Xiaobo Lü

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Professor Lu "teaches courses on Chinese politics, East Asian political economy, and comparative politics" at the East Asian Institute.

"His research interests include post-socialist political economies, political corruption and good governance, politics of regulation, and government-business relations. He has published widely on these subjects and consults for business firms, civic groups, and government agencies. He is the author of the book Cadres and Corruption (Stanford University Press, 2000). His recent book (with Thomas Bernstein) is on the political and economic changes in the Chinese countryside, Taxation without Representation in Contemporary Rural China (Cambridge University Press, 2003). He was Senior Visiting Fellow at Research Institute of Trade and Economy, Japan in 2001 and 2002. In 2003-04, he was a Visiting Professor at Tsinghua University in Beijing, Jiaotong University in Shanghai, and Senior Research Fellow at City University of Hong Kong. In 2004, he also lectured at Sciences-Po, Paris I-Sorbonne, and EHESS in Paris. Currently he holds adjunct professorship at several universities in China. He serves on the editorial boards of several international scholarly journals.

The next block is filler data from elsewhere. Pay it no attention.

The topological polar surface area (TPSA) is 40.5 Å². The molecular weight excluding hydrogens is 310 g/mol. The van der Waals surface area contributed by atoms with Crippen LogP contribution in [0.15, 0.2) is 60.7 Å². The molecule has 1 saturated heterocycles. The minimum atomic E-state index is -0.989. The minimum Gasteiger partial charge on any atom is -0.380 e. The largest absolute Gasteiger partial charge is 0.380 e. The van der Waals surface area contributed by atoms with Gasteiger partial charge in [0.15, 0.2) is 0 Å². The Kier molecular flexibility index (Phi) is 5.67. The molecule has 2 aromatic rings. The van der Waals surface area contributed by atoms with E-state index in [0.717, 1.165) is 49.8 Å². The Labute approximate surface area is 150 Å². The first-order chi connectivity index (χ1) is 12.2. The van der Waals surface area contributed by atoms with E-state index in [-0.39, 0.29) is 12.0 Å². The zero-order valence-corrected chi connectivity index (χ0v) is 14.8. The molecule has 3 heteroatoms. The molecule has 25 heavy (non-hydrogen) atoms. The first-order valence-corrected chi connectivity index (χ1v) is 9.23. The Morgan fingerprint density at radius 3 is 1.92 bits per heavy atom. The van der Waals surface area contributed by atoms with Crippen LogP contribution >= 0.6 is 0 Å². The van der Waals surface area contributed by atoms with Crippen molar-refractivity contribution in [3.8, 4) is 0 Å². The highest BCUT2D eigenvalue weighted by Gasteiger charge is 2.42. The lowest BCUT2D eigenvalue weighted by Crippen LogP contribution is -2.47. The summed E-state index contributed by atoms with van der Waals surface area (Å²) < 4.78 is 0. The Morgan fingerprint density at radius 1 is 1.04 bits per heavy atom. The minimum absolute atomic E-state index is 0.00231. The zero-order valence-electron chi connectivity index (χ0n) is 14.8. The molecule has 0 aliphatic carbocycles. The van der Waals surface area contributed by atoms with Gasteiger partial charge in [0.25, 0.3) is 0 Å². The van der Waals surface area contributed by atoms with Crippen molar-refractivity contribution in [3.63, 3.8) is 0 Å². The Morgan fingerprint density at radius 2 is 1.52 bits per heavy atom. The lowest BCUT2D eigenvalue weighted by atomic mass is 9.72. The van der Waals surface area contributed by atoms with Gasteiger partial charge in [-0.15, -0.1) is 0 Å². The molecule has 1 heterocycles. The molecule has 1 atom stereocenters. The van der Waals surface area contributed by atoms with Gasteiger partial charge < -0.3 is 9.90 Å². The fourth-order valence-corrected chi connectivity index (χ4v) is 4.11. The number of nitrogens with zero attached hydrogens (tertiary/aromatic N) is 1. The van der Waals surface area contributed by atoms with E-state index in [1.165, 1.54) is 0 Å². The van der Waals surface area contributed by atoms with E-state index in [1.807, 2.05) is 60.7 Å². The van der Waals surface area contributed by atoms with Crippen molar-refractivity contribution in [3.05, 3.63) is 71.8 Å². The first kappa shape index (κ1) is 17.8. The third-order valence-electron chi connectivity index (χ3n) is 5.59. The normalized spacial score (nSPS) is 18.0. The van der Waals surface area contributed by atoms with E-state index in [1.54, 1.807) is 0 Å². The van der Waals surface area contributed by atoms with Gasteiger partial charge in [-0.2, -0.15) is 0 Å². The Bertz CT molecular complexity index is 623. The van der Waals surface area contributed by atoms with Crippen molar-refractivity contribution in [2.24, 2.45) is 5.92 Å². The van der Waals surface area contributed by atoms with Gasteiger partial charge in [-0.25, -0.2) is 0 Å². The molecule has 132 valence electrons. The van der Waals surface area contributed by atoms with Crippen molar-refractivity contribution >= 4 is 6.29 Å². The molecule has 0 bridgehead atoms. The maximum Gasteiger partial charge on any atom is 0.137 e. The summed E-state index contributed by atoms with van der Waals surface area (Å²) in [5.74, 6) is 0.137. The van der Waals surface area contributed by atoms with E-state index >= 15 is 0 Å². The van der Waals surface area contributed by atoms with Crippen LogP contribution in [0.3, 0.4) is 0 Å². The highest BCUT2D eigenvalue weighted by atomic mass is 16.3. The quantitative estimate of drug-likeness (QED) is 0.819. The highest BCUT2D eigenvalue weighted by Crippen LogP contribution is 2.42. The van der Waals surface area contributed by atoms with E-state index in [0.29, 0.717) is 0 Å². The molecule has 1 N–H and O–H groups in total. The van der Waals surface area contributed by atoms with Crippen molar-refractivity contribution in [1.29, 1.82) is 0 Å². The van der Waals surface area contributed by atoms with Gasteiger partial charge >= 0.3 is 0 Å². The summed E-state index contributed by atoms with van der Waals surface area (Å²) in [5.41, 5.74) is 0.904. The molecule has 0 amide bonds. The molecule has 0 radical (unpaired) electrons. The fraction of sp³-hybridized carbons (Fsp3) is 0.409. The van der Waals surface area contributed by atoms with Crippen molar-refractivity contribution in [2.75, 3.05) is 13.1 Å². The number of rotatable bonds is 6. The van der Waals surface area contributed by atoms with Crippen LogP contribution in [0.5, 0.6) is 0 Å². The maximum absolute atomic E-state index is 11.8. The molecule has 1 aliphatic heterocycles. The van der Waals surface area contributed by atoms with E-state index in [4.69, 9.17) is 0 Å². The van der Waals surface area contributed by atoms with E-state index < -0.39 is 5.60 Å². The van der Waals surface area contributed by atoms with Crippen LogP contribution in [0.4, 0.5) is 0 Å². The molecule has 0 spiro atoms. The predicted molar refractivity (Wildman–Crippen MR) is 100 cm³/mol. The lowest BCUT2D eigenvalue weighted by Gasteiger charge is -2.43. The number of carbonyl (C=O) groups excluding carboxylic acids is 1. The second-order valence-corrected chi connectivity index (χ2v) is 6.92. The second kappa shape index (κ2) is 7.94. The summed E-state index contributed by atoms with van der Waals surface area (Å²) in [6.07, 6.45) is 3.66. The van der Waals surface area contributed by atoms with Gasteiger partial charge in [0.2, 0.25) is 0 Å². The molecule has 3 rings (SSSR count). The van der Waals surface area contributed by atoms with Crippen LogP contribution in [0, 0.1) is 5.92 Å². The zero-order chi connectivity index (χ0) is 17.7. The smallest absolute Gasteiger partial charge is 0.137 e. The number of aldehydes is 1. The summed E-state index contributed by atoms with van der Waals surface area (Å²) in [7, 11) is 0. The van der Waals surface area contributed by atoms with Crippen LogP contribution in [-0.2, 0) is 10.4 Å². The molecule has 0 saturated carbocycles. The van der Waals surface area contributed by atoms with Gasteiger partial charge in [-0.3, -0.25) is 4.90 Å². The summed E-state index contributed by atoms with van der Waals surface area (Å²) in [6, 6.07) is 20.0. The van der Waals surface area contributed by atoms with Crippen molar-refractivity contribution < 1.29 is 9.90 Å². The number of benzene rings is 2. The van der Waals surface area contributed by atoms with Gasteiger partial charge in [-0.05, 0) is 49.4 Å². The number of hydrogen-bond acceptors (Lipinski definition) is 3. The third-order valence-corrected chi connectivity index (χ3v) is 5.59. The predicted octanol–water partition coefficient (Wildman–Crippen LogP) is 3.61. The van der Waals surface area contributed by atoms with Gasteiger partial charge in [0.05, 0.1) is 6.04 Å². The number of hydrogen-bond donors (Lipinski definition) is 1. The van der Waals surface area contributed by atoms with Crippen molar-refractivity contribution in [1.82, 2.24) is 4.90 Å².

"Xiaobo Lü is a member of Council on Foreign Relations, Committee of 100, and the National Committee on US-China Relations. He is a regular commentator on China and US-China relations on PBS, CNN, BBC, and NPR and has delivered speeches and briefings to organizations such as the Council on Foreign Relations, the Asia Foundation, the Asia Society, World Affairs Council, National Committee on US-China Relations, American Center for International Leadership, Asia Society, the China Institute of America, and the Japan Society. He received his PhD degree in political science in 1994 from the University of California, Berkeley." [1]

"Lu has been a visiting assistant professor at the Graduate Program in Pacific Basin Studies at Dominican College (1993–94) and a national fellow at Stanford University's Hoover Institution (1998–99). He has also served as an international affairs fellow on the Council on Foreign Relations (2001–2002). He was an instructor at Foreign Affairs College in Beijing (1984–85)." [2]

Resources and articles

Related Sourcewatch


  1. Board of Advisors, Dream Corps, accessed October 3, 2007.

External links

  • "Biography", East Asian Institute, Accessed December 2006.